rubric. Rubrics will be made available to student prior to beginning an assignment, especially a
long-term project. Objective tests will be graded on a 100 point scale. Writing assignments will be
graded primarily for content; however, grammatical correctness and style will certainly count in the
overall assessment. These products will be kept in the on-line writing portfolio. Literary knowledge
will not only be assessed by objective tests on selections, but also by genre tests and by written
responses to selections. If a student needs to rewrite a paper or fails a major test, he/she may
attend a tutorial session prior to the retake/rewrite. Work must be turned in by the rewrite date or
no credit will be awarded. I use the grading scale provided by The School District of Greenville
County to determine grades for each student.

Categories                                                    % of Grade
Essays, presentations, performances, tests                    60%
Quizzes, journals, notebook checks, class discussion          40%
Exam                                                          20%

Grading Scale
93 – 100..................................A
85 – 92....................................B
77 – 84....................................C
70 – 76....................................D
69 and below..........................F

Please see the District website for more information concerning the grading scale.

Pacing Guide (unless otherwise noted, page numbers refer to the textbook)
Weeks One through Three
Target Standard: E4-1.1. Compare/contrast ideas within and across literary texts to make inferences.
Unit 1—The Epic
Introductions & Syllabus
Note: Distribute copies of Dracula for outside reading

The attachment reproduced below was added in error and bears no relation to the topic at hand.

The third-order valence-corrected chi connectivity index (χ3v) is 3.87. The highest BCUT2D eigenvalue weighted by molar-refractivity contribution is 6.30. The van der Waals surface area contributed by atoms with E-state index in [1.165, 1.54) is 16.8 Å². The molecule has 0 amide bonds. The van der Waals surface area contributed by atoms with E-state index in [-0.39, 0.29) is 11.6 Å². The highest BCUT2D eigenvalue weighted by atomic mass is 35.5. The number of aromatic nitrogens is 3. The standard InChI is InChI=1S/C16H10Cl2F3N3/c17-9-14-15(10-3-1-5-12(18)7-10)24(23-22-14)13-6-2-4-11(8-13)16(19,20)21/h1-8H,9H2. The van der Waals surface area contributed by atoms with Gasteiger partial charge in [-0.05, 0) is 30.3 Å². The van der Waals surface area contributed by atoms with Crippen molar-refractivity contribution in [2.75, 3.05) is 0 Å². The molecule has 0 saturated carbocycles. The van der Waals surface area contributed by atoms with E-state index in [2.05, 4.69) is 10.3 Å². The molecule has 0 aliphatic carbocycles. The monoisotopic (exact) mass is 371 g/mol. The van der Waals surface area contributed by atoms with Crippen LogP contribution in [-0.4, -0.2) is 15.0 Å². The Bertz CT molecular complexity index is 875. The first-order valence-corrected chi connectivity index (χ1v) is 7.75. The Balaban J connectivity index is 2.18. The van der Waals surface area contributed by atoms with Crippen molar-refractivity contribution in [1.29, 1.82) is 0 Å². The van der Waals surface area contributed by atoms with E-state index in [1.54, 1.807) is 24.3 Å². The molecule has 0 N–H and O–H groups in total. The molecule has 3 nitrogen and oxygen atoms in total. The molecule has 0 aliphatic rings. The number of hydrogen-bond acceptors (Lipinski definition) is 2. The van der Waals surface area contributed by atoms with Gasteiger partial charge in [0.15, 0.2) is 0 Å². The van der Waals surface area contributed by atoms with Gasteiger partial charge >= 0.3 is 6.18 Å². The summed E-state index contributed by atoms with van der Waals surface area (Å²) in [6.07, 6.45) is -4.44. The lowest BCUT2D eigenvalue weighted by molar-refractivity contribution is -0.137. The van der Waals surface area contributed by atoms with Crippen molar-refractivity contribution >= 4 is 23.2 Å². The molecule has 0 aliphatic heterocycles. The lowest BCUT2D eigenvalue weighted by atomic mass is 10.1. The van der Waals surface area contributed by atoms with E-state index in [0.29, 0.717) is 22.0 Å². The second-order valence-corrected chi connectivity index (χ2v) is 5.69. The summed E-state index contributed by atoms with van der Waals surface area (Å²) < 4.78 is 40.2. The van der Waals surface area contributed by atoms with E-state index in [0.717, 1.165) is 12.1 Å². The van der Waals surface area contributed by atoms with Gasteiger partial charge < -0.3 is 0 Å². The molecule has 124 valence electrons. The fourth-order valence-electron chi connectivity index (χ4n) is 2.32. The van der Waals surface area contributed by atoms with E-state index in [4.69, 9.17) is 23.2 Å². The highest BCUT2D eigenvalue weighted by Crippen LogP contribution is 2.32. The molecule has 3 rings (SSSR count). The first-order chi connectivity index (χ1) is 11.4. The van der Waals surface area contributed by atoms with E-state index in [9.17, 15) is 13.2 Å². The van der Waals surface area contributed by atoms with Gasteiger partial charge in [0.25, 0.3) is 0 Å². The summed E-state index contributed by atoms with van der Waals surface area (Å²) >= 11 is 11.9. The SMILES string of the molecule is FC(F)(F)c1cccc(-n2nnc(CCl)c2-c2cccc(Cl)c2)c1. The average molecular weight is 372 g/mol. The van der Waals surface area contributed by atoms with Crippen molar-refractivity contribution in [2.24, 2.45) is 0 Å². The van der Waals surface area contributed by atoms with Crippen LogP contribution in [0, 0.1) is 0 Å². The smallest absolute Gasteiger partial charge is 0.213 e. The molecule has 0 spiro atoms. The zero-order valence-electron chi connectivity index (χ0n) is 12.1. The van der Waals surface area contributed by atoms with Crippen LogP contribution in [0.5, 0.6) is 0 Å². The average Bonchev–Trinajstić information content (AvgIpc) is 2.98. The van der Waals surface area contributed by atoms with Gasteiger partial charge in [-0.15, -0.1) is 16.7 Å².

Literature Focus: Special study: Ancient Epics
     Introduction to Ancient Middle East Literature, pp 1-17
     from Gilgamesh, pp 20-36
     Introduction to Ancient Roman and Greek literature, pp 101-118
     from Homer’s Iliad, pp 120-173
     from Virgil’s Aeneid, pp 268-296
     Introduction to Africa and the Middle East
     from Sundiata, pp 518-536
Writing Focus (Writer’s Workshop)
     Writing the Reflective Essay, pp 88-93
Unit Test: Multiple Choice test on the four epics

Week Four
Target Standard:     E4-1.4. Evaluate the relationship among character, plot, and theme in a given
                              literary text.
                     E4-1.3. Evaluate devices of figurative language (including extended metaphor,
                              oxymoron, and paradox).
Unit 2—Hebrew Literature
Literature Focus
     The Hebrew Bible, p 50-81
     The New Testament, p 82-86
Grammar Link: Using Adjectives and Adverb Clauses, p 75
Writing Focus: Updating a Parable, p 86
Unit Test: Skills Review, pp 94-99

Weeks five through six
Target Standards: E4-1.2 Evaluate the impact of point of view on literary texts.
                     E4-5.4 Create persuasive writings such as editorials, essays, speeches, or reports that
                               address a specific audience and use logical arguments supported by facts or
                               expert opinions.
Unit 3—Ancient Greek & Roman Literature
Literature Focus: Greek drama; writings of Ovid
      Oedipus Rex, p 198
      Metamorphoses, p 306 (and separate text)
Grammar Link: Subject-Verb Agreement, p 266
Vocabulary Development: Words with Greek and Latin Roots, p 173
Writing Focus: The College Application Essay (& scholarship essays)
Listening and Speaking Workshop: Presenting and Evaluating a Persuasive Speech
Unit Test: Collection 2: Skills Review, pp 338-343; also reading test on Dracula
Weeks seven through eight
Target Standards: E4.2.3 Analyze informational texts for indicators of author bias such as word choice,